You are talking about someone who, you suspect, cheated and as a result (the intended result?) pushed one of his players “to the verge of tears.” That is a rather extreme abuse of the DM position. If it was merely a mistake—hope it was!—and he’s willing to cop to that and fix things—hope he is!—then all may be well. If not, though, you have a severe interpersonal problem here. If you are correct in your suspicions, you may very well want to strongly consider you stopping your play with him. His behavior towards your fellow player has clearly bothered you. And even beyond that, if he is willing to treat one player like this, how long until you draw that ire? Not long, is my guess, once you start questioning it.

And that might be the best way for you to support her—if you offer her the solidarity of also being willing to leave the game over this, so she isn’t alone in being bothered by it, that may make her feel better, may improve her willingness to leave herself. It may impress upon your fellow players, upon the DM, that this isn’t acceptable. It may be that the entire group leaves—that is, that the DM is effectively booted by having his players no longer willing to play under him.

Again, this is a pretty dire result, and may again be a best case scenario. Care is required here. Your fellow player has reason to be reluctant to get into this confrontation.

Fourth, I apologize but it must be said—don’t be a creep

First, please don’t take this personally. This isn’t even directed at you, per se—answers here are written for all who have an interest in the question and read them. So this is to anyone who finds themselves in a similar situation: be very, very careful here. Your user icon is a male face; your question uses female pronouns for your fellow player, so I presume you are male and your fellow player is female. Ultimately, that shouldn’t matter, and it doesn’t to an extent—you could be gay, or a woman who just chose to use Dr. Horrible for an icon, or she could be male despite your pronouns (or another reader could be in a similar situation except the one being bullied is male), and all of the below would still be a concern. It’s just, unfortunately, a concern with a greater likelihood in the case of you being a heterosexual male and she being female.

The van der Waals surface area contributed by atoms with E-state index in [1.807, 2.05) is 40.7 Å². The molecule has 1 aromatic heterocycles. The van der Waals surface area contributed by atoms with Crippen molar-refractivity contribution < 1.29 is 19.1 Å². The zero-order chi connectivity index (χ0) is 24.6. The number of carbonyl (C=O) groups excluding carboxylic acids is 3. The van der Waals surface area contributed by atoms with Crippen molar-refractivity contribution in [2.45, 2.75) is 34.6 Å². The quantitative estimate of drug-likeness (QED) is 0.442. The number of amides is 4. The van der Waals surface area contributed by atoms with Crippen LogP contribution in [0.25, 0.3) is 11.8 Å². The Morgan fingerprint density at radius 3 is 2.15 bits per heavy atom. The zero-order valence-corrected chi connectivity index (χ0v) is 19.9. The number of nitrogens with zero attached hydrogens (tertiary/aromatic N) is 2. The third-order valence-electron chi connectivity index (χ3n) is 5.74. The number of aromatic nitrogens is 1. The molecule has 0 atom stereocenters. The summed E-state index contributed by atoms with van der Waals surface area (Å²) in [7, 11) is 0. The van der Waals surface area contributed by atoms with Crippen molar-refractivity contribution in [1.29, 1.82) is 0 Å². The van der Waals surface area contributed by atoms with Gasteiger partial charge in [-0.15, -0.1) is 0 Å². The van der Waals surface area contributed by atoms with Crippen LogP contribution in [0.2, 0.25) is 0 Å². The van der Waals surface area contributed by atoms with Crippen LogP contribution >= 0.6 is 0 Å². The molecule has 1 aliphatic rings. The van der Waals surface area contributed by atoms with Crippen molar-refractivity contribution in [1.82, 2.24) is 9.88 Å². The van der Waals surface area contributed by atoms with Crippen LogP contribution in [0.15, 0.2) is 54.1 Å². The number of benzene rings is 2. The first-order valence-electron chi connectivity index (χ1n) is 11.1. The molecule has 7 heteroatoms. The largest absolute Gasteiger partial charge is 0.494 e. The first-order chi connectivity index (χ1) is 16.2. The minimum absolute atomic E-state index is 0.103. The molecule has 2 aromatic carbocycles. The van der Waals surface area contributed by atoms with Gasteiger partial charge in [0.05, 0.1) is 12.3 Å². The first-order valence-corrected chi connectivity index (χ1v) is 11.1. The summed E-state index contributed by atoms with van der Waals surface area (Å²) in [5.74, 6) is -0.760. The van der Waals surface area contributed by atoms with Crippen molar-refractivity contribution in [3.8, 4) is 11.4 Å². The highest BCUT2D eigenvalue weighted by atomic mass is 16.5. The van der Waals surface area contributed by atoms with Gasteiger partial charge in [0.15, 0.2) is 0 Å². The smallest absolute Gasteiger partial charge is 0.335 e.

There is a long, ugly history of men who “stand up for” a woman—particularly without her expressing any desire for that to happen—and then thinking that this action has changed something about their relationship. It doesn’t: you are, as you were, friends. Anything you are doing here, you are doing because she is a friend and because your DM’s behavior bothered you, too. Any expectation you might have of her as a result—even simple gratitude—is inappropriate. She may not be grateful—she may very well ask you to mind your own business, or be mortified and furious if you don’t give her the chance to ask that. Even if she accepts your assistance, it must be offered in good faith and with zero expectation of reward.

And the odds are, unfortunately, rather good that these concerns are going to jump to the forefront of her mind when you bring this up. This behavior is extremely common. Women are, disgustingly, subjected to it with distressing frequency. They often have entirely too much practice in being wary about this kind of behavior.

You can’t change that, at least not immediately, by yourself, for this woman. You can’t change her past or experiences, if she like many has them. (Absolutely do what you can to push for societal change that makes this behavior less common!) So you have to go into this knowing that she may very well be wary that you have an ulterior motive. You have to respect that—you have to know why she has those suspicions, understand that it’s really not anything personal, just bitter experience. If you cannot accept her suspicions, and rise above begrudging her them, this is probably a bad idea to get involved in. You not only have to be respectful enough to genuinely want to help her just because seeing her treated in this fashion upsets you and you want it to stop, and you also have to be respectful enough to understand that she may not entirely trust that you are being as respectful as you are. If you lack the maturity or discipline to do that, you should very strongly consider dramatically scaling back your plans. Maybe it would be better to just offer some sympathy for a frustrating game and suggest hope that things will improve.